YEnvironmental organisations are concerned about the impact of turbines on bird populations, particularly migrating birds. A Danish scientific study published in 2019 found evidence that larger birds were tending to avoid turbine blades, but said it didn't have sufficient evidence for smaller birds – and cautioned that the cumulative effect of farms could still have an impact on bird movements. A full environmental impact assessment has to be carried out before a developer can apply for planning permission to develop an offshore wind farm. This would include desk-based studies as well as extensive surveys of the population and movements of birds and marine mammals, as well as fish and seabed habitats. If a potential environmental impact is identified the developer must, as part of the planning application, show how the project will be designed in such a way as to avoid the impact or to mitigate against it.

A typical 500 MW offshore wind farm would require an operations and maintenance base which would be on the nearby coast. Such a project would generally create between 80-100 fulltime jobs, according to the IWEA. There would also be a substantial increase to in-direct employment and associated socio-economic benefit to the surrounding area where the operation and maintenance hub is located.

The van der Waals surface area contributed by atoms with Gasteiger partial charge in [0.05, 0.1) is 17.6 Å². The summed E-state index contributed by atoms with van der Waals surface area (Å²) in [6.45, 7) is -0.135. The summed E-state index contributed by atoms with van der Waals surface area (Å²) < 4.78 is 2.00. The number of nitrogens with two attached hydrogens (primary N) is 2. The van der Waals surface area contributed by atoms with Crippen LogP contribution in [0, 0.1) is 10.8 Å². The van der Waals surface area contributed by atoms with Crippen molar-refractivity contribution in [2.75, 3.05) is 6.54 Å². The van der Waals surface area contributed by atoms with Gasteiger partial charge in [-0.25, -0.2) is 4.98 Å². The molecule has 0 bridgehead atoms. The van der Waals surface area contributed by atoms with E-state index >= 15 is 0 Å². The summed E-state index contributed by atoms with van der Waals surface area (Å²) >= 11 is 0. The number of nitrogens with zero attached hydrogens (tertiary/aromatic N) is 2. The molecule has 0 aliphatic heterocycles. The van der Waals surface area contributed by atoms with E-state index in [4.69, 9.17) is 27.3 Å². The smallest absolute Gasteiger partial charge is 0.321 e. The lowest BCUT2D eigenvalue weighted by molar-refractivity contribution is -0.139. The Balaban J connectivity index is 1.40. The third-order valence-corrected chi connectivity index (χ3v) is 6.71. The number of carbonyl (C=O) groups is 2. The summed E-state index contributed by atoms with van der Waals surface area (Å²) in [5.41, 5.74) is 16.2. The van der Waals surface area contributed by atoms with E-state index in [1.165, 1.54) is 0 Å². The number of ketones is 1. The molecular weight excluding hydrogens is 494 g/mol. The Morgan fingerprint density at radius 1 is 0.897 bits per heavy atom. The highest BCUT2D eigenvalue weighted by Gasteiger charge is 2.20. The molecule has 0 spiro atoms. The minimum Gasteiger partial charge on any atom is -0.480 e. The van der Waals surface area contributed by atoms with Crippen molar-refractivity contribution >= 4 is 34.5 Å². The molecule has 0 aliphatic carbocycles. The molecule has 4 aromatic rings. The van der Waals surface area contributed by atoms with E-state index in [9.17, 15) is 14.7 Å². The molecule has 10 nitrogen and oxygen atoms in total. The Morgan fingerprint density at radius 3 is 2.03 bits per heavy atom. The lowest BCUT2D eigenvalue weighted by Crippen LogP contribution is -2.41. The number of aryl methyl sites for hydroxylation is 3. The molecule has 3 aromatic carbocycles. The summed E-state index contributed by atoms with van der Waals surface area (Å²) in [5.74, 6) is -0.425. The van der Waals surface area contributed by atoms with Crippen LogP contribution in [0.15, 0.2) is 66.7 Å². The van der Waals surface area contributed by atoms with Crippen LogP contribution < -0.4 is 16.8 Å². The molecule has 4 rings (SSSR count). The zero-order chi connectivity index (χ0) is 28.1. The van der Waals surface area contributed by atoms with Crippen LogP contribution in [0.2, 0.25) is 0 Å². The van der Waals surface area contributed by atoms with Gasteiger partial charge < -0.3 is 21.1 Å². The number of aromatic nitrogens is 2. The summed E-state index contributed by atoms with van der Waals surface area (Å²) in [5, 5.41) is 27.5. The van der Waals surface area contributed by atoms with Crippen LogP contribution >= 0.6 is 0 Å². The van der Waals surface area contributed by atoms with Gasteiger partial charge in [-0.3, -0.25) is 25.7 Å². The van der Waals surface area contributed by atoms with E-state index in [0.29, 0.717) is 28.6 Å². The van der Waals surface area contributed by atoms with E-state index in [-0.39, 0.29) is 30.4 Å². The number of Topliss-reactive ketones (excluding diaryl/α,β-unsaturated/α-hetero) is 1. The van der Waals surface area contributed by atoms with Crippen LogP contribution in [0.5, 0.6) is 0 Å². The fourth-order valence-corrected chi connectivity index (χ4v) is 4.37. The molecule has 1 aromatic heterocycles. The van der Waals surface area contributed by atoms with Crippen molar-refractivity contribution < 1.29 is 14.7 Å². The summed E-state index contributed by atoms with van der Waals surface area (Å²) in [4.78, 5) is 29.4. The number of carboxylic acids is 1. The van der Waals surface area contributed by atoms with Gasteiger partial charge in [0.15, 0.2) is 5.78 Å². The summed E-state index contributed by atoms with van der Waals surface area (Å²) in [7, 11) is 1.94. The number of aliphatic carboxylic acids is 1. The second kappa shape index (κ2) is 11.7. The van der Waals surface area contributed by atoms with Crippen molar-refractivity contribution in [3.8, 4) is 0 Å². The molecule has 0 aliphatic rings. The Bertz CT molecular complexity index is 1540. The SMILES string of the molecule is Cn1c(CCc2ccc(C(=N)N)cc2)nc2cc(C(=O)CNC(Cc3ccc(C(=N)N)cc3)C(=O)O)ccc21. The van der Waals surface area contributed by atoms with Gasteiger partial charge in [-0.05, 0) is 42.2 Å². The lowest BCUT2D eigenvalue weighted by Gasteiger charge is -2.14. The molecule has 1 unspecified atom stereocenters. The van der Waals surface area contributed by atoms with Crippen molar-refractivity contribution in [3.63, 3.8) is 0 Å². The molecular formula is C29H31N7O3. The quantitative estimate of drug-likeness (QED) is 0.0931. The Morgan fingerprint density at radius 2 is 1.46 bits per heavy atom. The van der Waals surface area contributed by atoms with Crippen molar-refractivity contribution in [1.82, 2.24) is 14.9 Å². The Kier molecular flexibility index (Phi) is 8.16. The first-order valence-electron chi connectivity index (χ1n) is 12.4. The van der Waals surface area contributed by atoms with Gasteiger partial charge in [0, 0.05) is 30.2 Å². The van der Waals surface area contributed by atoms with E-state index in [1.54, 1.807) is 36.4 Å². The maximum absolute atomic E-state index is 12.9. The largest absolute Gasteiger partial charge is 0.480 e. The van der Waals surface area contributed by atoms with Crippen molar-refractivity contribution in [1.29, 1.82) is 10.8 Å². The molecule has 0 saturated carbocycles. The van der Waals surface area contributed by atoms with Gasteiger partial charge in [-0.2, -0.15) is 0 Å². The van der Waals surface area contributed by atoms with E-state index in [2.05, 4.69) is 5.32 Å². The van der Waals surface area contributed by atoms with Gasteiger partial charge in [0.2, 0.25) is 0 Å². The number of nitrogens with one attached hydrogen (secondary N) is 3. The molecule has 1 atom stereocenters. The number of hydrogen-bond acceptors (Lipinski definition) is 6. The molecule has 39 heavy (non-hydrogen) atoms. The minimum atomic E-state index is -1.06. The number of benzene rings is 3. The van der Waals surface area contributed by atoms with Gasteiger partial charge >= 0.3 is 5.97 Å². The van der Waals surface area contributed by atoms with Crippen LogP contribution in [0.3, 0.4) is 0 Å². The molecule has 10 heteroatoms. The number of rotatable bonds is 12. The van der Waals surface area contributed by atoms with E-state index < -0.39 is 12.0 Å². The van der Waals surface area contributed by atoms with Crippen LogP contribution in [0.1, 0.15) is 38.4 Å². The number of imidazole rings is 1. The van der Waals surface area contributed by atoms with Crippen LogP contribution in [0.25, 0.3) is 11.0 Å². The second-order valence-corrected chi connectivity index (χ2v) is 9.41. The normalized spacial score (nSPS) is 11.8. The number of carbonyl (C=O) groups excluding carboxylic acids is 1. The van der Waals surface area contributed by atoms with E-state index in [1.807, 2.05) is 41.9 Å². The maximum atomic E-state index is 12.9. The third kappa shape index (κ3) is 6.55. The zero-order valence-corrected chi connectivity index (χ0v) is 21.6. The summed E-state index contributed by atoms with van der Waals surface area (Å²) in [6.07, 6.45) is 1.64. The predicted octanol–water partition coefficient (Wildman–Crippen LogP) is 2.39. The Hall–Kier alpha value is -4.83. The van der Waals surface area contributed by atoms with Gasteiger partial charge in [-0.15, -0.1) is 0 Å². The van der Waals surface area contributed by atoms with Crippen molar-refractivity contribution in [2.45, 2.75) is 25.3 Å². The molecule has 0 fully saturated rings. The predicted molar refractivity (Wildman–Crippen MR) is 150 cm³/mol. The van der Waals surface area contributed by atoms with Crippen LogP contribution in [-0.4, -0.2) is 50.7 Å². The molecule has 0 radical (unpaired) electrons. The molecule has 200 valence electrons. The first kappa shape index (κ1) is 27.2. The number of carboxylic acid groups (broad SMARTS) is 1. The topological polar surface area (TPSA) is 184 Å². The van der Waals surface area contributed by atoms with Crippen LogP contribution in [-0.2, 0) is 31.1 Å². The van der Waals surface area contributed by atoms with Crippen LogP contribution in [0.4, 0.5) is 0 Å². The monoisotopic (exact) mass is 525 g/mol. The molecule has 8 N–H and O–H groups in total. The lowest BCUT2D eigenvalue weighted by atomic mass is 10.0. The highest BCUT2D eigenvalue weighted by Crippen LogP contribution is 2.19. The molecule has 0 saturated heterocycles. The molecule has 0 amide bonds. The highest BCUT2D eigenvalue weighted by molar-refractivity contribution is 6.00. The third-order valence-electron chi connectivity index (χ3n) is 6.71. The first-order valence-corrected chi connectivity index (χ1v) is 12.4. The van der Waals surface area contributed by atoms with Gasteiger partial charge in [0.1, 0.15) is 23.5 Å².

The recent Carbon Trust report for the IWEA, entitled Harnessing our potential, identified significant skills shortages for offshore wind in Ireland across the areas of engineering financial services and logistics. The IWEA says that as Ireland is a relatively new entrant to the offshore wind market, there are "opportunities to develop and implement strategies to address the skills shortages for delivering offshore wind and for Ireland to be a net exporter of human capital and skills to the highly competitive global offshore wind supply chain". Offshore wind requires a diverse workforce with jobs in both transferable (for example from the oil and gas sector) and specialist disciplines across apprenticeships and higher education. IWEA have a training network called the Green Tech Skillnet that facilitates training and networking opportunities in the renewable energy sector.